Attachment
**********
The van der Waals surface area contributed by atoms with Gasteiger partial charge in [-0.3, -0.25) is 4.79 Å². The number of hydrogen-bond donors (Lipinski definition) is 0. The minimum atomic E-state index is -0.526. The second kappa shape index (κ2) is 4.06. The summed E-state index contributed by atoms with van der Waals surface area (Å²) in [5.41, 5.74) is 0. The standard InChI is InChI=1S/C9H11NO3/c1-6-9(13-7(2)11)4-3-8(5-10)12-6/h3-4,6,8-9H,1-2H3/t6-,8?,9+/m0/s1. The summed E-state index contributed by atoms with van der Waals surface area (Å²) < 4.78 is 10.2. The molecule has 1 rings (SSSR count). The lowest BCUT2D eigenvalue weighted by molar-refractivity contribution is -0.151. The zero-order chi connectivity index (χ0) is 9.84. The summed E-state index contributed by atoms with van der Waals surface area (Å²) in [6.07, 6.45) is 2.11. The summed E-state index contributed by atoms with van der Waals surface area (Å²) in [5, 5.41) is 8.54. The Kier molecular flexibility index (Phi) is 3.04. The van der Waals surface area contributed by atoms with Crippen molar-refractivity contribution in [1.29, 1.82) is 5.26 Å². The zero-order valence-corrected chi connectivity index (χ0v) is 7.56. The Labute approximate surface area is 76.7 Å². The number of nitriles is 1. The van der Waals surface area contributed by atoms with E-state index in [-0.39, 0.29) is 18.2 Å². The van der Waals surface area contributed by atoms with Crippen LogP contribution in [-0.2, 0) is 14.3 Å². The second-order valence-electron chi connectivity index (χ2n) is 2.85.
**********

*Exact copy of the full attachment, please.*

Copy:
The van der Waals surface area contributed by atoms with Gasteiger partial charge in [-0.3, -0.25) is 4.79 Å². The number of hydrogen-bond donors (Lipinski definition) is 0. The minimum atomic E-state index is -0.526. The second kappa shape index (κ2) is 4.06. The summed E-state index contributed by atoms with van der Waals surface area (Å²) in [5.41, 5.74) is 0. The standard InChI is InChI=1S/C9H11NO3/c1-6-9(13-7(2)11)4-3-8(5-10)12-6/h3-4,6,8-9H,1-2H3/t6-,8?,9+/m0/s1. The summed E-state index contributed by atoms with van der Waals surface area (Å²) < 4.78 is 10.2. The molecule has 1 rings (SSSR count). The lowest BCUT2D eigenvalue weighted by molar-refractivity contribution is -0.151. The zero-order chi connectivity index (χ0) is 9.84. The summed E-state index contributed by atoms with van der Waals surface area (Å²) in [6.07, 6.45) is 2.11. The summed E-state index contributed by atoms with van der Waals surface area (Å²) in [5, 5.41) is 8.54. The Kier molecular flexibility index (Phi) is 3.04. The van der Waals surface area contributed by atoms with Crippen molar-refractivity contribution in [1.29, 1.82) is 5.26 Å². The zero-order valence-corrected chi connectivity index (χ0v) is 7.56. The Labute approximate surface area is 76.7 Å². The number of nitriles is 1. The van der Waals surface area contributed by atoms with E-state index in [-0.39, 0.29) is 18.2 Å². The van der Waals surface area contributed by atoms with Crippen LogP contribution in [-0.2, 0) is 14.3 Å². The second-order valence-electron chi connectivity index (χ2n) is 2.85.